With a conventional loan, you don’t pay any up-front PMI at closing; and you are not locked into the PMI; after 2 years (some lender 1) you can have your house re-appraised, and if you are now 20% equity, you are rid of the PMI.
I suggest doing neither – don’t wait till you’re 20%, and don’t buy w/ an FHA.
Is it better to put 10 or 20 down?
Putting 20 percent or more down on your home helps lenders see you as a less risky borrower, which could help you get a better interest rate. A bigger down payment can help lower your monthly mortgage payments. With 20 percent down, you likely won’t have to pay PMI, or private mortgage insurance.
Should you put down 20%?
20% is good — but not mandatory
The fact is, 20% down payments aren’t strictly required, but they may be a good idea. Good reasons to put down at least 20% include: You won’t have to pay for mortgage insurance. You’ll likely earn a lower mortgage interest rate.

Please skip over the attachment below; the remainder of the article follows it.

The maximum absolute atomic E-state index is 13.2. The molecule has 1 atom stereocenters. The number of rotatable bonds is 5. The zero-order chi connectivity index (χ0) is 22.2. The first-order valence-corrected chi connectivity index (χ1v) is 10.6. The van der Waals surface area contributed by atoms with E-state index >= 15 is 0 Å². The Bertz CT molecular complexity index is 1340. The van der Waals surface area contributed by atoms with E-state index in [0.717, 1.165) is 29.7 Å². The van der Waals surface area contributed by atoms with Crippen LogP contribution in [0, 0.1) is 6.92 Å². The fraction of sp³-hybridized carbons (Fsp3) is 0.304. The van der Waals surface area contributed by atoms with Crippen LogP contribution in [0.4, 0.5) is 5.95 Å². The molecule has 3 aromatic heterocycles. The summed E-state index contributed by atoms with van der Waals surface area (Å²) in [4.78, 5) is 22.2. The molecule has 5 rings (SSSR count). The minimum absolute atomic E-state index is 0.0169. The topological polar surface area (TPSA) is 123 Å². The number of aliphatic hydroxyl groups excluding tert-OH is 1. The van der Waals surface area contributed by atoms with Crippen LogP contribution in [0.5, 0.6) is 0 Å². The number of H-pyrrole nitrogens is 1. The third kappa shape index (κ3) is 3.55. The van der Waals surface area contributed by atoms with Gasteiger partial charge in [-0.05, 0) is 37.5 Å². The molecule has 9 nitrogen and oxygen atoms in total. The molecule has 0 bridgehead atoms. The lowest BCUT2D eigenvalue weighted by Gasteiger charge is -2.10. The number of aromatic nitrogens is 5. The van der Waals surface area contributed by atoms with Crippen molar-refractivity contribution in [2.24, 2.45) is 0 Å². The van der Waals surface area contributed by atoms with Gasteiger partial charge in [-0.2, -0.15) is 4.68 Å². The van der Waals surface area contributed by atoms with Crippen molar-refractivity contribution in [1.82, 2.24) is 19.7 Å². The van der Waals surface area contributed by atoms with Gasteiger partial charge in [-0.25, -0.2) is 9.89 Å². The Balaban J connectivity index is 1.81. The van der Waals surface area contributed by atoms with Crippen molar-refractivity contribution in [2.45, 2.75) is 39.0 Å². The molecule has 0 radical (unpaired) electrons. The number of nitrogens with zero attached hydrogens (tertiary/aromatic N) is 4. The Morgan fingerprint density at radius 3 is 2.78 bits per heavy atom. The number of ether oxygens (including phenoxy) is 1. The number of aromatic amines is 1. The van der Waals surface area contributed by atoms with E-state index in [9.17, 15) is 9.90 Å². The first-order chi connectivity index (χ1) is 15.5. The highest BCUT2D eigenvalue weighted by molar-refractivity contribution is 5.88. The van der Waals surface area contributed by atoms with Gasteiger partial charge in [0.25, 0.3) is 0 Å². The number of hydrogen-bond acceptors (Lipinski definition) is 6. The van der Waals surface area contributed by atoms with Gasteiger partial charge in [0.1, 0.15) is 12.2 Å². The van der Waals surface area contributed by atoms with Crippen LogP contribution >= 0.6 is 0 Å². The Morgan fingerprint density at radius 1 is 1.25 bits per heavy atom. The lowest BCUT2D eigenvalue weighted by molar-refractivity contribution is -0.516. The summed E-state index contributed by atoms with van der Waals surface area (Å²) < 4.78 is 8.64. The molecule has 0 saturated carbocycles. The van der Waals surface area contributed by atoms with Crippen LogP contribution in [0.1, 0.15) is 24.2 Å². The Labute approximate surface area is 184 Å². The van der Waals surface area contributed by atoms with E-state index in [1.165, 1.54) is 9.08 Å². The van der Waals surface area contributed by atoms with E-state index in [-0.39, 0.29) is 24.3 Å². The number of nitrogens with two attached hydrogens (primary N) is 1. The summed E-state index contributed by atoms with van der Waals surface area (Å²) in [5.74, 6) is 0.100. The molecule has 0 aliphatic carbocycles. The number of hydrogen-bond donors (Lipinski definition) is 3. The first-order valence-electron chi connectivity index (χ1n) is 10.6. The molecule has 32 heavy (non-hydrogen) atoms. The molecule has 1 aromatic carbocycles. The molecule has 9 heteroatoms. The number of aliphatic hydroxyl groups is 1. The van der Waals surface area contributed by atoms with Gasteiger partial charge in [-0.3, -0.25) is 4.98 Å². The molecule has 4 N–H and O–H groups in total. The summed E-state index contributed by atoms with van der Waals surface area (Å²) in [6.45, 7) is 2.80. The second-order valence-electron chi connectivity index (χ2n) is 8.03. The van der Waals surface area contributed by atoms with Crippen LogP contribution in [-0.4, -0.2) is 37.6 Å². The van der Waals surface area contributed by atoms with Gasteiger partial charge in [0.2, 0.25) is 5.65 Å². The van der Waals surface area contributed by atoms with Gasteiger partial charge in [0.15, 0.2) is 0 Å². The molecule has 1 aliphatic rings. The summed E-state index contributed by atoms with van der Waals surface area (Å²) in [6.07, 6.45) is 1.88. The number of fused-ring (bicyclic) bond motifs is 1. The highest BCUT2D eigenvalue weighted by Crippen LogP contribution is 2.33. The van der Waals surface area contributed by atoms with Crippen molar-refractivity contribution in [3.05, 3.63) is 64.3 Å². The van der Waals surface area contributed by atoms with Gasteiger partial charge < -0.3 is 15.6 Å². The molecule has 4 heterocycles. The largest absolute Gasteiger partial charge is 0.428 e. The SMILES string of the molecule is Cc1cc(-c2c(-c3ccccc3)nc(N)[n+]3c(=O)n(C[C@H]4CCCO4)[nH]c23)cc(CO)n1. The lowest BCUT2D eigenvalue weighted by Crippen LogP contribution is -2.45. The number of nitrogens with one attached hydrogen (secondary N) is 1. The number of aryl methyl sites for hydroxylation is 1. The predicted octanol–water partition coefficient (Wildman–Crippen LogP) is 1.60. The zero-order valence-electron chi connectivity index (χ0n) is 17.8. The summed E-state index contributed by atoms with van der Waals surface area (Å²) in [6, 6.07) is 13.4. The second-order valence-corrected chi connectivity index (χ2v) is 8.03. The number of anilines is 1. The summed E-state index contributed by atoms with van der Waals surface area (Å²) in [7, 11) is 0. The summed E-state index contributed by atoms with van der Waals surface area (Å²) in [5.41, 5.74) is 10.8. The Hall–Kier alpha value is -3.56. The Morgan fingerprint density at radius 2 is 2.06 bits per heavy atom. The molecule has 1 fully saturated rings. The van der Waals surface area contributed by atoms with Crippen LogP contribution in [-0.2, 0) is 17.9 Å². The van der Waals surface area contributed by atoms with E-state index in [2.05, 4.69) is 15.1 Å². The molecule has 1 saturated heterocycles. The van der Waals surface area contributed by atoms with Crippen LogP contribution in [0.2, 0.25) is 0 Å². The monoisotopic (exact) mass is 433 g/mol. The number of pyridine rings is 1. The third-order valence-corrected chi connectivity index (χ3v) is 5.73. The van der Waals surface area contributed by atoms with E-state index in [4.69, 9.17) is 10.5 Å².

Is 20 down payment important?
According to Nicholas, if you can comfortably put down 20%, you won’t need PMI, which will save you money and lower your monthly mortgage payment. “You don’t want to be house-rich and cash-poor—feeling comfortable and confident with the decision you make is the most important factor of all.”
How can I avoid PMI without 20 down?
To sum up, when it comes to PMI, if you have less than 20% of the sales price or value of a home to use as a down payment, you have two basic options: Use a “stand-alone” first mortgage and pay PMI until the LTV of the mortgage reaches 78%, at which point the PMI can be eliminated. Use a second mortgage.